It’s tempting not to park right on the beach. But when we got up this morning with debris near our van its a good thing we didn’t. Always remember that at full and new moons the tide goes higher!!! Thankfully our shoes are dry and accounted for.
The younger kids are busy at the beach again early this morning while us older ones are packing up camp. I get called down to the beach by Anders who is walking funny, waddling awkwardly. Oh delightful, the inevitable arrival of the runs has appeared. Tide was out and our little boy felt bad that ‘it’ hit before he had a chance to come in to the washrooms. I help him wash off in the last outflowing streams and puddles while Mitchell brings us towels and change of clothes. On the way back inland, looking up at all the houses on the hill I say, “I wonder which neighbours saw all that?” Anders says, “I hope it wasn’t that lady with the dark hair. She watches us do everything. She’s a spy!” he snickers. (Hey, Kim!!)
Everette did business in San Felipe while the rest of us headed for the malecon (waterfront promenade) but got stuck in a store looking for bathing suits for Maret and Danaka, and came out with the goal + 2 sarongs + 2 sun dresses. Oops! We did make it to the malecon eventually,
then groceries and on the road towards the rain! We haven’t seen rain since the day we left Portland, OR so today its warmly embraced and hopefully cleans the van of some of the dust.
We are driving down windy, dippy, bumpy Hwy 5 with constant gusts of wind, dodging potholes. Fortunately nobody gets motion sickness today. The coast is a mixture of long stretches of sandy beaches with rocky outcroppings. White, beige, red, brown and black earth like a painters palette.
We pull over at the top of a hill to make sandwiches and are surprised by the bold coyote that welcomes us. Then a double rainbow bursts out of the clouds and dives into the baia right in front of us. A moment later the other end of the rainbow bolts down to the sea to our left showing the most vibrant violet any of us have viewed before. The rainbow seems to dance right and left before us while we munch away on lunch.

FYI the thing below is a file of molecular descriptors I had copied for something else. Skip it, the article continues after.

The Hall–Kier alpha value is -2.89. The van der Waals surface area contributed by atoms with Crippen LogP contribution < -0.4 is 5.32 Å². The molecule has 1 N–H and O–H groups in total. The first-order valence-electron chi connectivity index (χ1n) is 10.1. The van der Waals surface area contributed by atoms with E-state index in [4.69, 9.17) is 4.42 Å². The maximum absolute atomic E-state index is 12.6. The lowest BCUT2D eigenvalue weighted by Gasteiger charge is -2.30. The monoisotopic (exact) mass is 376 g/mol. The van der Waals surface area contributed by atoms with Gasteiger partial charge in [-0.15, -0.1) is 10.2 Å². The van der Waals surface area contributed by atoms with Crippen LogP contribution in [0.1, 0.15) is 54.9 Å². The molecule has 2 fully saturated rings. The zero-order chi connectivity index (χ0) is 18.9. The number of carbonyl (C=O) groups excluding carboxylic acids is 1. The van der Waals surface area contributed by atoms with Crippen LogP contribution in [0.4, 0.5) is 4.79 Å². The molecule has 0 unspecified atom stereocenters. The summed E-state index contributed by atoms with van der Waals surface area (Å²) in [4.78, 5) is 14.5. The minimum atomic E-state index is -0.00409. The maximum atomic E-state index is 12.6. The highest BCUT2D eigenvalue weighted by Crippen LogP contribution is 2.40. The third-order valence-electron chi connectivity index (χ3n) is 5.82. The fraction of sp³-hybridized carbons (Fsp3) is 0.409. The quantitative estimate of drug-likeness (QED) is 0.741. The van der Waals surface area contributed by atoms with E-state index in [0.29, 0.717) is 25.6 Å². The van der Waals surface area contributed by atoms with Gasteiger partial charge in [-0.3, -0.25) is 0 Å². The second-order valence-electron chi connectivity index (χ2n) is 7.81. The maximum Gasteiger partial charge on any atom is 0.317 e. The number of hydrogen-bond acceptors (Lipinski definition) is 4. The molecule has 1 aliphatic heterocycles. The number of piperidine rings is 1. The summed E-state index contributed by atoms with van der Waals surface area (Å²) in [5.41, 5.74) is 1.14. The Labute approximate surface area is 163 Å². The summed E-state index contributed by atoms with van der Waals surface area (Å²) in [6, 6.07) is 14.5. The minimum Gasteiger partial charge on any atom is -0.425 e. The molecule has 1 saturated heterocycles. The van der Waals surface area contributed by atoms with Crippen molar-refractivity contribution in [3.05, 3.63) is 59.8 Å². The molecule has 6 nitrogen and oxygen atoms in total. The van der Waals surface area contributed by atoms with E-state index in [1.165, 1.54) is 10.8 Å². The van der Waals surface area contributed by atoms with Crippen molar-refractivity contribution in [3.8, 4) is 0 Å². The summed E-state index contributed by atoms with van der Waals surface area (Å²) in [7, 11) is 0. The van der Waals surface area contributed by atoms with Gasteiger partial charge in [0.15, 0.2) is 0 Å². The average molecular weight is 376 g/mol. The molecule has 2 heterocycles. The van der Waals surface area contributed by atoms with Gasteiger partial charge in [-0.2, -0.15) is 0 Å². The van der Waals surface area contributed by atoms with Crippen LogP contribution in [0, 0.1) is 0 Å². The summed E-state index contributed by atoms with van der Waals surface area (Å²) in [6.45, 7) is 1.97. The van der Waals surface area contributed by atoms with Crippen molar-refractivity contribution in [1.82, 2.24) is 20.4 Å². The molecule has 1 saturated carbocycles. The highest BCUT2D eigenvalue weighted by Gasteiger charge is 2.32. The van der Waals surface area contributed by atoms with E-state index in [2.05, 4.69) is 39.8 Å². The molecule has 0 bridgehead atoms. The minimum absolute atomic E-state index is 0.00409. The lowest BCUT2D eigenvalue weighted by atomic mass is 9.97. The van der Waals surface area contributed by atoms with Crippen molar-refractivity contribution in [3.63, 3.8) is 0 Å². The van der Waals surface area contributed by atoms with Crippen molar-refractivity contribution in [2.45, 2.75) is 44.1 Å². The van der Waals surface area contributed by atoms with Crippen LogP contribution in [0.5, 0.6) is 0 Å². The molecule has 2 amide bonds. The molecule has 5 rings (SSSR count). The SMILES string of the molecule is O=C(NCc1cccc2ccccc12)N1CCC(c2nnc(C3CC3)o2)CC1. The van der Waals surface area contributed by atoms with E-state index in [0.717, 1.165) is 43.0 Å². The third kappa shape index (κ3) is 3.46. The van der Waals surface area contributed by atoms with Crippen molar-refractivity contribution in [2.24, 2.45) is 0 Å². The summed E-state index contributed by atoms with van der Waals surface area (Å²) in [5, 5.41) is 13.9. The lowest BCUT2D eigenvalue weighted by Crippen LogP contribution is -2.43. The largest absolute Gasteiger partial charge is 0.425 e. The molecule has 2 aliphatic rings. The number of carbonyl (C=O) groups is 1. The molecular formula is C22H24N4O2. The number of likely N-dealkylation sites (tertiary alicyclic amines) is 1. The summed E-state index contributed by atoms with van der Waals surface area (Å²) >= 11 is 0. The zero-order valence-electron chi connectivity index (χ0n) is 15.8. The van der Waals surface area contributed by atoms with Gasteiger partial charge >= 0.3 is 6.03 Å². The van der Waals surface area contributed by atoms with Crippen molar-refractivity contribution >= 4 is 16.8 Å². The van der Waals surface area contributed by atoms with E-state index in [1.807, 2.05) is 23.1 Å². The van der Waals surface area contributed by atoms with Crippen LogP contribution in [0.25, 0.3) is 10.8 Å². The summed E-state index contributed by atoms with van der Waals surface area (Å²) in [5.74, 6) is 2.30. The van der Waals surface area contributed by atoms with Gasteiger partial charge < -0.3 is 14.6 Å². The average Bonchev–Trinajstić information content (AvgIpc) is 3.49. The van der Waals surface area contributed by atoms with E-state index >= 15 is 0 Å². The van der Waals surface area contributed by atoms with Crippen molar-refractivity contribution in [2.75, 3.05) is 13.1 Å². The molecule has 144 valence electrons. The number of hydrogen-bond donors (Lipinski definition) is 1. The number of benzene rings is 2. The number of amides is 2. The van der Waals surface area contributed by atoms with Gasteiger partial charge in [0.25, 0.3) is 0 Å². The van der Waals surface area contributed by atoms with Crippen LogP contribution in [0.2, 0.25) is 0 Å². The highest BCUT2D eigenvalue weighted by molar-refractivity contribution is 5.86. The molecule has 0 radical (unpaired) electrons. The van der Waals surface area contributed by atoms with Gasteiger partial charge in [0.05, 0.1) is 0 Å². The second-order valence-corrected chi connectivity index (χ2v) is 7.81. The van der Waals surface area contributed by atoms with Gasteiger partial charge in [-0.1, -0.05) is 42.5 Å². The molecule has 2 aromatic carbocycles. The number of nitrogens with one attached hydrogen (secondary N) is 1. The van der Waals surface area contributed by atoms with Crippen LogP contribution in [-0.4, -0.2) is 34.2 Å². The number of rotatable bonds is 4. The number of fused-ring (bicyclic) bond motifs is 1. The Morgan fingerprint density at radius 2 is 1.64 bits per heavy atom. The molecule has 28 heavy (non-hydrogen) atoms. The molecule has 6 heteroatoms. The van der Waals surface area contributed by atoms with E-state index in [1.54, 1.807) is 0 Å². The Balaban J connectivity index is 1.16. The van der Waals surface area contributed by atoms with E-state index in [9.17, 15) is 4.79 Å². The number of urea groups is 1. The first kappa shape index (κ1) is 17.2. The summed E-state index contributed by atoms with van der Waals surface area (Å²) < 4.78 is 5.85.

We go through about 5 miles of rough road where they are building a new bridge & we come across a military check again. They are bundled up looking ready for ‘winter’, more likely to keep some of the blowing sand and dirt out of their eyes. Everette gets them to mull over his map and direct us to a campo before dark.
We find a baia with a campo to the south of us, and we instantly have a collection of beautiful sea shells (and an ugly dried & eyeless sting ray).
We set up the tents and the kids climb up to watch a BBC’s Canada: The Land and It’s People video while Everette, Laars & I sit outside for tad. The wind kicks up and we head for cover…….bed at 6pm . Everette reads aloud to me from “Spark Your Dream” until his eyes are tired and we attempt to sleep as the tents rustle in gusts of wind all night long.
VIEW FROM OUR KITCHEN
Brightest purple we’ve ever witnessed in a rainbow we viewed at lunchtime.